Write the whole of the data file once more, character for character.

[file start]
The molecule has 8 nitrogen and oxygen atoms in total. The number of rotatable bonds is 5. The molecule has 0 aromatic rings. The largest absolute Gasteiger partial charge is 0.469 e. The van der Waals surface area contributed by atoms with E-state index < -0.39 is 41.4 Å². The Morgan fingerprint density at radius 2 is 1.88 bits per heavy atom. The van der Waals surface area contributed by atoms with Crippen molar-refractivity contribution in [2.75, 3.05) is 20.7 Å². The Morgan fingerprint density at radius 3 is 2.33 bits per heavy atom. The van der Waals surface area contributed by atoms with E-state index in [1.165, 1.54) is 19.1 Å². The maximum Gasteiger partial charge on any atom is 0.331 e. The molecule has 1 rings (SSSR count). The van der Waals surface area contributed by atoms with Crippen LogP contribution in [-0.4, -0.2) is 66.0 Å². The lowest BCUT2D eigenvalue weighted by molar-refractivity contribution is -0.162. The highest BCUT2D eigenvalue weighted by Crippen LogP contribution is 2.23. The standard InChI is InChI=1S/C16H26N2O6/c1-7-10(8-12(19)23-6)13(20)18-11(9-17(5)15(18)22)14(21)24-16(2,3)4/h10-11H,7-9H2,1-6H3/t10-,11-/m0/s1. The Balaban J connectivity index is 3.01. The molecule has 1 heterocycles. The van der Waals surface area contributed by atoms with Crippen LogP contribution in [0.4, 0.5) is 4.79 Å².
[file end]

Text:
The molecule has 8 nitrogen and oxygen atoms in total. The number of rotatable bonds is 5. The molecule has 0 aromatic rings. The largest absolute Gasteiger partial charge is 0.469 e. The van der Waals surface area contributed by atoms with E-state index < -0.39 is 41.4 Å². The Morgan fingerprint density at radius 2 is 1.88 bits per heavy atom. The van der Waals surface area contributed by atoms with Crippen molar-refractivity contribution in [2.75, 3.05) is 20.7 Å². The Morgan fingerprint density at radius 3 is 2.33 bits per heavy atom. The van der Waals surface area contributed by atoms with E-state index in [1.165, 1.54) is 19.1 Å². The maximum Gasteiger partial charge on any atom is 0.331 e. The molecule has 1 rings (SSSR count). The van der Waals surface area contributed by atoms with Crippen LogP contribution in [-0.4, -0.2) is 66.0 Å². The lowest BCUT2D eigenvalue weighted by molar-refractivity contribution is -0.162. The highest BCUT2D eigenvalue weighted by Crippen LogP contribution is 2.23. The standard InChI is InChI=1S/C16H26N2O6/c1-7-10(8-12(19)23-6)13(20)18-11(9-17(5)15(18)22)14(21)24-16(2,3)4/h10-11H,7-9H2,1-6H3/t10-,11-/m0/s1. The Balaban J connectivity index is 3.01. The molecule has 1 heterocycles. The van der Waals surface area contributed by atoms with Crippen LogP contribution in [0.4, 0.5) is 4.79 Å².